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Are there any natural remedies for motion sickness?

  1. Robie Benve profile image98
    Robie Benveposted 4 years ago

    Are there any natural remedies for motion sickness?

    Do you know of any home remedies for car or sea sickness that I could use safely for my children and myself?

  2. faythef profile image50
    faythefposted 4 years ago

    not sure about children..but for me ..I cannot read ..or do anything that requires looking down...

  3. Nell Rose profile image92
    Nell Roseposted 4 years ago

    Yes Ginger! Its one of the best, I used to chew on Ginger pieces before going out on the sea, we always go out on boats while on holiday. Its easy to digest, and even if the children don't like the Ginger pieces, bit like sweets only natural Ginger, they can take a packet of Ginger biscuits, maybe not quite as effective but it should still work.

  4. Tonipet profile image83
    Tonipetposted 4 years ago

    I think it's the chewing activity that helps remedy motion sickness. I've not tried ginger, though, but I agree. We most of the time bring anything easy to nibble on like salted crackers, dried fruits, or even fresh oranges. Salt in food is a natural remedy in my experience, and the aroma of fresh orange, seems very helpful. Thank you, Robie.

  5. LisaKoski profile image94
    LisaKoskiposted 4 years ago

    I've always been told peppermint was a good natural remedy for motion sickness. I usually chew some peppermint gum and it seems to help me, although its effectiveness depends on just how sick I'm feeling. I've been told that there are peppermint tablets that you can take, which would probably work even better than just gum.

  6. Que Scout profile image75
    Que Scoutposted 4 years ago

    Ginger or lemon or both are fantastic remedies for an upset tummy any day of the week. Being a yacht racing person I saw many people affected by motion sickness, I learnt the trick is to stop it before it starts.

    The sickness is all to do with the brain, inner ear, and points of reference. The frequency of the waves, the hills in the road or the ups and down of the aircraft are the reasons we feel sick. For example, if the time between being on top of the wave, going down, and then back on top again is 4 to 5 seconds then expect trouble. It is scientific fact that the brain hates movements with this attribute. The brain needs a visual or physical reference to match what the brain expects, other wise the person can become woozy.  The brain thinks you've ingested or eaten something, which is affecting the way you see the world — it's some sort of poison or toxin or drug so the body's defense mechanism for that is to vomit it up.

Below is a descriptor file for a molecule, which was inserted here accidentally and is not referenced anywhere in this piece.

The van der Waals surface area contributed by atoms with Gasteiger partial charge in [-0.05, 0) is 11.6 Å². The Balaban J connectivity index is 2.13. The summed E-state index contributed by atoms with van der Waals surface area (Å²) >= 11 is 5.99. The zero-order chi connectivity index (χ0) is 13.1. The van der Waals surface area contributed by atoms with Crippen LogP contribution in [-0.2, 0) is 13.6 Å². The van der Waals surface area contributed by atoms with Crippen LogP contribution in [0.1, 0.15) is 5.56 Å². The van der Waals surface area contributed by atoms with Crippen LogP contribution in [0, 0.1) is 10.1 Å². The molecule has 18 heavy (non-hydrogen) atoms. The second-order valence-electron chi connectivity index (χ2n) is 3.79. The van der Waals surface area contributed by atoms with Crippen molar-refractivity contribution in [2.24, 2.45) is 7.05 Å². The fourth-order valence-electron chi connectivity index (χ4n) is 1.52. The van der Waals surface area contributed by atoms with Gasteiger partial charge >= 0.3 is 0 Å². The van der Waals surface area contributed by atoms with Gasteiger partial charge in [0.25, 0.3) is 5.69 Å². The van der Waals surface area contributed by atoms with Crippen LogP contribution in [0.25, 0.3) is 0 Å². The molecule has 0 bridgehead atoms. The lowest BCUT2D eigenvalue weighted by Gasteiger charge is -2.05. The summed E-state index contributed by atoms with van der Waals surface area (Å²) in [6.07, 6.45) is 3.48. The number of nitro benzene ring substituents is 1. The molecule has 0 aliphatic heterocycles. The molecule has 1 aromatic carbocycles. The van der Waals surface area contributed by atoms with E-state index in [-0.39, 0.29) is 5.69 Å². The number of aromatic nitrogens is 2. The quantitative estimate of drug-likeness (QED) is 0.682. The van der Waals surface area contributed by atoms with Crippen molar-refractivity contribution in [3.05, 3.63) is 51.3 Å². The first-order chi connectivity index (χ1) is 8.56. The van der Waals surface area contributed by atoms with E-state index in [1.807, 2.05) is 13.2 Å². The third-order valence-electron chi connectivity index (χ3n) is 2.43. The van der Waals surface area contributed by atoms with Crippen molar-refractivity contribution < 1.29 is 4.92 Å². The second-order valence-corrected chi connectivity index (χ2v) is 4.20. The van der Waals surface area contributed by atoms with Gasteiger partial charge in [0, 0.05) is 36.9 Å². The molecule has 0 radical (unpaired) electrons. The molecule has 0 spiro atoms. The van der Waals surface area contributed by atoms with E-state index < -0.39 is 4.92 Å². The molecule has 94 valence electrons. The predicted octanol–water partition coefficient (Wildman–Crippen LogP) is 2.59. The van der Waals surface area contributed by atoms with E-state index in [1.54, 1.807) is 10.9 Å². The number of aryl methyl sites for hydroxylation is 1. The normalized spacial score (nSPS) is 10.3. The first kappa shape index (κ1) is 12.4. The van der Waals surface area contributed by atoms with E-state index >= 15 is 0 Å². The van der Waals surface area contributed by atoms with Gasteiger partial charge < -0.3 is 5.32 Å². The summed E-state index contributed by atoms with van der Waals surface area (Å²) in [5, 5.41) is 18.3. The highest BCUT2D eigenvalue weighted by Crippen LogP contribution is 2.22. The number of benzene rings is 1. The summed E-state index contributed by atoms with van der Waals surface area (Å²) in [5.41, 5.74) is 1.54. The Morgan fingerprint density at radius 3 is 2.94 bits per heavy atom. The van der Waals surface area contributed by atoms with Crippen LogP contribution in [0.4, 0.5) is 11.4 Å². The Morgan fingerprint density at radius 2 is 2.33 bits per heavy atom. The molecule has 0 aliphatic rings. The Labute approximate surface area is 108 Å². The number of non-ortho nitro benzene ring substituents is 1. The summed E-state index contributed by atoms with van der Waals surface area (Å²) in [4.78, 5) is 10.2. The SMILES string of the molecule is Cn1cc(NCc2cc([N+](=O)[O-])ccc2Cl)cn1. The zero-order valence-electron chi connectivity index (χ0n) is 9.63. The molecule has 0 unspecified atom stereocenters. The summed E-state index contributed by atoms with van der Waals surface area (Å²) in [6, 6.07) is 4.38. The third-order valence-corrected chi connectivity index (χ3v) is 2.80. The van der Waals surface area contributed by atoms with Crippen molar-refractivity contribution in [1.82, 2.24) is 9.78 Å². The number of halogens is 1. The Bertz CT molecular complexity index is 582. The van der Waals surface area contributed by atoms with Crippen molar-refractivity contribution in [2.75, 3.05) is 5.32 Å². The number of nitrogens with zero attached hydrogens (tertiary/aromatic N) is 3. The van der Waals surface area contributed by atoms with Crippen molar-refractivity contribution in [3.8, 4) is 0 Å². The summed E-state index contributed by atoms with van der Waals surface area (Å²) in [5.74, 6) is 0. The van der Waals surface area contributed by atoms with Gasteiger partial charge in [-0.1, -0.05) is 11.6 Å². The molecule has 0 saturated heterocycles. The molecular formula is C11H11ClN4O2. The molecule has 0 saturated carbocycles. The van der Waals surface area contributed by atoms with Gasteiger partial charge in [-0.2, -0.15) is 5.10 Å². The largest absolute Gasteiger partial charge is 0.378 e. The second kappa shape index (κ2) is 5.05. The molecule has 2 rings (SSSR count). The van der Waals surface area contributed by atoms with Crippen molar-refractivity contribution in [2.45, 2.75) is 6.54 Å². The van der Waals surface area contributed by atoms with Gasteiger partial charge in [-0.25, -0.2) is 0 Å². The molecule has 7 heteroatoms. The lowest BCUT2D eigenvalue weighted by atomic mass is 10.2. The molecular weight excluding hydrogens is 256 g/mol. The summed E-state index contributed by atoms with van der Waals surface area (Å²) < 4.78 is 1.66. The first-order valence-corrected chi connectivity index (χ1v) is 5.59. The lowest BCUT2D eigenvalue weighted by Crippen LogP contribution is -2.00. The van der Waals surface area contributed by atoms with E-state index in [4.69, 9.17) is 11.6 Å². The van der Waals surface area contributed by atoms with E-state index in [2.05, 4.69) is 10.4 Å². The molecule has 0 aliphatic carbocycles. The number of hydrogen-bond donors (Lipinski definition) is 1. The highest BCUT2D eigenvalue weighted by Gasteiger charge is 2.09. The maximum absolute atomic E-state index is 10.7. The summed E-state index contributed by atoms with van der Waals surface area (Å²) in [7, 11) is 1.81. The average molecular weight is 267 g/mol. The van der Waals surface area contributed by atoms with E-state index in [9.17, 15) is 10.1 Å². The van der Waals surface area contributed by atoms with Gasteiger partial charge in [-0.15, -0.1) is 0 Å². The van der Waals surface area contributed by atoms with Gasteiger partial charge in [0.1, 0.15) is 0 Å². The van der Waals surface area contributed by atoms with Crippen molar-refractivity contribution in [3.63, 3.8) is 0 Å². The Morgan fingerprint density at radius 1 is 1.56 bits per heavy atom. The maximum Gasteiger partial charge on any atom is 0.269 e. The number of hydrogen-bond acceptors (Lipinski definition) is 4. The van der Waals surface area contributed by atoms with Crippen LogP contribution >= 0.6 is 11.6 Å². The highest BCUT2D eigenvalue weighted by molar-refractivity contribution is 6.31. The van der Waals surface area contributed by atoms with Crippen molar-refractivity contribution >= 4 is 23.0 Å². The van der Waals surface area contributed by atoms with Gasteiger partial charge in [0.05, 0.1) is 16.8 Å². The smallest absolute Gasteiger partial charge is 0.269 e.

I'v learnt if a person is vulnerable then the point of reference (orientation) needs to be corrected before the sickness starts. Some ways to achieve this are:-

    Look at the horizon
    Steer the boat or car
    Walk it you are in a big vehicle
    Look out of the windows all the time

    Opposite actions, like reading a book, reading a map, closing your eyes or going below deck will bring on motion sickness.

  7. krillco profile image94
    krillcoposted 4 years ago

    ...a product called 'seabands' that i used with great success with my kids....they are elasatic wrist bands with a little plastic nub that is strategically placed on the inside of the writs for 'accu-pressure'...work like a charm

  8. liesl5858 profile image88
    liesl5858posted 4 years ago

    There is a bracelet you can buy from the chemists to stop you from travel sickness or sea sickness that might help. To advice the kids to sleep while traveling or not look out of the car window as this will make them sick. Advice the kids to look ahead instead of out the windows.  I know this because I use to be sick traveling when I was a child. Somebody said chew fresh mint leaves as well but I don't think the kids will. Try by all means.

  9. Borsia profile image44
    Borsiaposted 4 years ago

    Sucking on a lemon or lime worked when I was a child.
    I've never tried the bracelets that use pressure points. Someone brought one out on my boat years ago,,, they did a better job of chumming than fishing but it might work better for others.
    There were also patches that go behind the ear but I don't know if they are considered child friendly.

  10. vespawoolf profile image96
    vespawoolfposted 4 years ago

    Peruvians recommend sucking on lemon candies or slipping a slice of fresh ginger under the tongue. I think your children would probably prefer the lemon candies. Old-fashioned lemon drops work well, if you can find them, but any lemon candy should work.
    We make ginger tea by steeping slices of sliced fresh ginger in a cup of boiling water for several minutes. Sweeten with honey, if desired. You could fill a thermos full of ginger tea and take it with you on car trips. It really works!

 
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